@Lorenzo_Mutti I had a look at your measurements.
First I have an issue with the recorded SPL level which is >120dB, obviously the calibration is wrong, otherwise you are probably deaf by now Have you properly applied the calibration file of your microphone? Or have you inadvertently used the onboard microphone of your computer (happens to me often…)?
Provided your recordings are good at least in relative terms, and looking at the bass mainly, here are my findings:
You actually have a dip on the left side 50Hz to 70Hz. It’s not too bad in my view as there is no dip in this range from the right speaker. The only way to limit the dip is to change your speaker placement or listening position, or your room .
Your room is way too reverberant for high-end hi-fi. Only passive treatment can address this. Start with bass traps with large bandwidth to cover up to the low mids. You won’t be able to lower RT60 to 0.4 starting from that high, but at least try to reach a somehow flat RT60. Please not that RT60 here is what is seen in the “overlay” tab of REW, which is by default Topt, roughly 50% of the RT60 as defined in the litterature.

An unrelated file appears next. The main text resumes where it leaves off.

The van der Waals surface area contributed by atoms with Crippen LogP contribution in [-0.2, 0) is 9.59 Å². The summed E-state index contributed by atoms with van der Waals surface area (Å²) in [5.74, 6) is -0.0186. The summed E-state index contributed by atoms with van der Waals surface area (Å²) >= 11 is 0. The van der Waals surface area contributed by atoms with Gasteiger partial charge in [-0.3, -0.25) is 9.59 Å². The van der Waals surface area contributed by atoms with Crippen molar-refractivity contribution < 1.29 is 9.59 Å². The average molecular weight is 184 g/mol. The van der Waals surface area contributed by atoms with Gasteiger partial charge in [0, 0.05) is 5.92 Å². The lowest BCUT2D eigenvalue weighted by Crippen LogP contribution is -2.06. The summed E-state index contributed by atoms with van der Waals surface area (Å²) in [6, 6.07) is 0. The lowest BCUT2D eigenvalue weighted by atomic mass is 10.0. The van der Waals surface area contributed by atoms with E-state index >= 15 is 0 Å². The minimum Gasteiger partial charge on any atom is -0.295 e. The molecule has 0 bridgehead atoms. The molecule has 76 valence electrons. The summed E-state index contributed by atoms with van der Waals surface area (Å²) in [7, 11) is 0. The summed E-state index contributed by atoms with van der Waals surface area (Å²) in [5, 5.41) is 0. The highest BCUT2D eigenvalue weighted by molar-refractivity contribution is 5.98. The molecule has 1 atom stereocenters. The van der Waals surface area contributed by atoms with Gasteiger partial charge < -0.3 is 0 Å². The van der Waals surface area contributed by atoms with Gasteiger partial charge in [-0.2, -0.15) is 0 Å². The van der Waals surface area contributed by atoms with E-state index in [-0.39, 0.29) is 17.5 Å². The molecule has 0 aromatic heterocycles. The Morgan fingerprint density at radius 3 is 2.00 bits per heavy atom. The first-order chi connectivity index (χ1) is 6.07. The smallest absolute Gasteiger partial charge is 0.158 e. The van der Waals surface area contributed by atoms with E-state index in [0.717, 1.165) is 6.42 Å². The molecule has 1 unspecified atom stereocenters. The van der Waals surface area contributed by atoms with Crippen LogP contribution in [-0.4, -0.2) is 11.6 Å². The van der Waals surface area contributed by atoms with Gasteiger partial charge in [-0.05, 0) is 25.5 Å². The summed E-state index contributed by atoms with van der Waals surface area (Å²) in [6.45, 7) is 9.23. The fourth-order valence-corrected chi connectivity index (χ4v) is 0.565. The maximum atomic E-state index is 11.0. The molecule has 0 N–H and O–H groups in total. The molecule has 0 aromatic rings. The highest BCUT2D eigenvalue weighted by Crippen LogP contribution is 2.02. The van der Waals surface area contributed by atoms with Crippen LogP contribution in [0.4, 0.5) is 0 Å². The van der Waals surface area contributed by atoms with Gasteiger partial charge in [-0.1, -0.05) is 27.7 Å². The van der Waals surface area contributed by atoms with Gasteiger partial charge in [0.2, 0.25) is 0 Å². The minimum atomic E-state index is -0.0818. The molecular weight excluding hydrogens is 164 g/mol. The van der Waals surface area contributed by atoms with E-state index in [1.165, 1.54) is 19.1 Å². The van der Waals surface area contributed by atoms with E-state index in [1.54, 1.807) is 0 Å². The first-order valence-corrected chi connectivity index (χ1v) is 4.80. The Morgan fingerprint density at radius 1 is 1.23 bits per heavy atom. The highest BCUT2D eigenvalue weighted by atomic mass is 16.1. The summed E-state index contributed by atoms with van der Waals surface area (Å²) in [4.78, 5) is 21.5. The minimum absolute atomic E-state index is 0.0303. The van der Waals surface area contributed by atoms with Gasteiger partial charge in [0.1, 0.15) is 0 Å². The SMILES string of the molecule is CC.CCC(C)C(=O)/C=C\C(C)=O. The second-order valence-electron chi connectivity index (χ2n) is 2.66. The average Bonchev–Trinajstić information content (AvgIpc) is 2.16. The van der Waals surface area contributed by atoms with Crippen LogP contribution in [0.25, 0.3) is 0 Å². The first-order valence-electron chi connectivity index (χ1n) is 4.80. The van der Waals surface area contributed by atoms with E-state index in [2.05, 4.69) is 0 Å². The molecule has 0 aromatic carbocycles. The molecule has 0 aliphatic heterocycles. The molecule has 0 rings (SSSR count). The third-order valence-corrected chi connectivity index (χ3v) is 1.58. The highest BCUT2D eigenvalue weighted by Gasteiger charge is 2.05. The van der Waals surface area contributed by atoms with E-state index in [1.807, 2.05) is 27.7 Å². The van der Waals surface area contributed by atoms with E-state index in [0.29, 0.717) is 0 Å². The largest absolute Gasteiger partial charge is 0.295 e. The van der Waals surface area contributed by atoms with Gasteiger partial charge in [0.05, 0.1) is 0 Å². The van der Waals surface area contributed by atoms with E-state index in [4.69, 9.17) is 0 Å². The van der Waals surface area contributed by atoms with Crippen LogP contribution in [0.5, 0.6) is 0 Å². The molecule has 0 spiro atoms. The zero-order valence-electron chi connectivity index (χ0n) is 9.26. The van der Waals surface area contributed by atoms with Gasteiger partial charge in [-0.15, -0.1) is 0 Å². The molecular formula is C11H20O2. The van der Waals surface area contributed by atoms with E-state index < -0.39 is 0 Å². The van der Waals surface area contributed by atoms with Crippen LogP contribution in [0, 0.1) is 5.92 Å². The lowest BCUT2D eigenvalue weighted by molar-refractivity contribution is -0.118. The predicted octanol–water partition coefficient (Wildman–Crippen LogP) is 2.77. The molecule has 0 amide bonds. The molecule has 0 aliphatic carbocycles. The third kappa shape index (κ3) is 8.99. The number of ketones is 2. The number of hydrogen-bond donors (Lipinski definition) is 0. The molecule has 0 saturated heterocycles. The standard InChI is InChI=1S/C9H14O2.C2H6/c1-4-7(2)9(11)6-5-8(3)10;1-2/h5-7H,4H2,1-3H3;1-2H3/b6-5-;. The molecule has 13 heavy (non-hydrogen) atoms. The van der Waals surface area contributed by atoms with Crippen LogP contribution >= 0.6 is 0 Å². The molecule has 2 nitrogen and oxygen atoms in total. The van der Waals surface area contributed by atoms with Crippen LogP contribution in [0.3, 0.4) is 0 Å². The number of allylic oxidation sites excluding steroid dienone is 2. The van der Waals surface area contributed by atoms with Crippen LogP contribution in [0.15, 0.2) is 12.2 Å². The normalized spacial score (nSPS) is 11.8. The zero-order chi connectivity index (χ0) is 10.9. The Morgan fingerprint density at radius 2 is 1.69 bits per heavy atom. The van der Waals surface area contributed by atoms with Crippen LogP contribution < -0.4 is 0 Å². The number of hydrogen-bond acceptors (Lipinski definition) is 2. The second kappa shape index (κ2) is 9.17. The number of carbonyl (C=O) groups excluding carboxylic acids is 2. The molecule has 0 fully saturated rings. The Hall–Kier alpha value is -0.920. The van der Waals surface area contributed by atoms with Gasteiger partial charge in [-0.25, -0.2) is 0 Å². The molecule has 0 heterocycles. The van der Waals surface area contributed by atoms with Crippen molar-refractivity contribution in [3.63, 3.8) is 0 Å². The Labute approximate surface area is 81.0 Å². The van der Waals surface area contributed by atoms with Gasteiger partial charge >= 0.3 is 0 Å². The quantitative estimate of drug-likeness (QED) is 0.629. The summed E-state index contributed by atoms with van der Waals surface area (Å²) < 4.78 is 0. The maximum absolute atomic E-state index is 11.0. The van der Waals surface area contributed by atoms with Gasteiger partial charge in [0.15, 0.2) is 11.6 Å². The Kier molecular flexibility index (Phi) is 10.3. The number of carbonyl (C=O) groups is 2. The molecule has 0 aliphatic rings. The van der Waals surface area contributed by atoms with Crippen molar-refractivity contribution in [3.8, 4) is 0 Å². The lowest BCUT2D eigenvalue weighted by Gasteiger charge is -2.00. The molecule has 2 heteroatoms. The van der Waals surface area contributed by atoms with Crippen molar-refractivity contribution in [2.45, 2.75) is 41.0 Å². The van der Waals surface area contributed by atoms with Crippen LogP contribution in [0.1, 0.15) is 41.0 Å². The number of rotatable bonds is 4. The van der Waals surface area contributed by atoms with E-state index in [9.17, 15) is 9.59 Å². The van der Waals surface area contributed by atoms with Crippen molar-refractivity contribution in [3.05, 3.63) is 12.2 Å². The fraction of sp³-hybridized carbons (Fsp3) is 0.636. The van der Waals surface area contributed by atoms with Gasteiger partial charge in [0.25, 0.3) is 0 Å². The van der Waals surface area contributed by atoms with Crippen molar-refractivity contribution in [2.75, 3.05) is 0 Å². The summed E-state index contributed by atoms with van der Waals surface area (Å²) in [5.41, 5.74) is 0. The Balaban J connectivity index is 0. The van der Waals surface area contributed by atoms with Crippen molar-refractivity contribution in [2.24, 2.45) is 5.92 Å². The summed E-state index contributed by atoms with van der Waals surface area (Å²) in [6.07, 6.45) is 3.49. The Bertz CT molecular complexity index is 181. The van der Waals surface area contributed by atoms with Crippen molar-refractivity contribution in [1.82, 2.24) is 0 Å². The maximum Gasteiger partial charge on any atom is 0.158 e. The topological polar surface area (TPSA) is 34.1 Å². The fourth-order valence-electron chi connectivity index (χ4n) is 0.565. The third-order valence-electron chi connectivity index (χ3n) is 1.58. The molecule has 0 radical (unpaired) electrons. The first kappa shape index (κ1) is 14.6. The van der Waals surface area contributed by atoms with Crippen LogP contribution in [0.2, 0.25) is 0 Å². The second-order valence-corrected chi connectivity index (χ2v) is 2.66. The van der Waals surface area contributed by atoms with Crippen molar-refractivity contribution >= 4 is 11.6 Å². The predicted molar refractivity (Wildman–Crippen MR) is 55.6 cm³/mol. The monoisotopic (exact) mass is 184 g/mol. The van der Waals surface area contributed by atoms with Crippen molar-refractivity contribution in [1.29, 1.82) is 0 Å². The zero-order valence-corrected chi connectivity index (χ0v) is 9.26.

ETC is not bad at all, always good if you can absorb first reflections a bit more.
You have some important modal peaks before and after 100Hz. Bass traps will help here but in the meantime a little EQ can improve your listening experience. I quickly built a stereo correction file with REW EQ. Note that the filters are very different from Left to Right.
The associated stereo impulse response is here and can be loaded into Roon convolution engine in a few clicks. The master data file is here, including time aligned averaged L and R responses.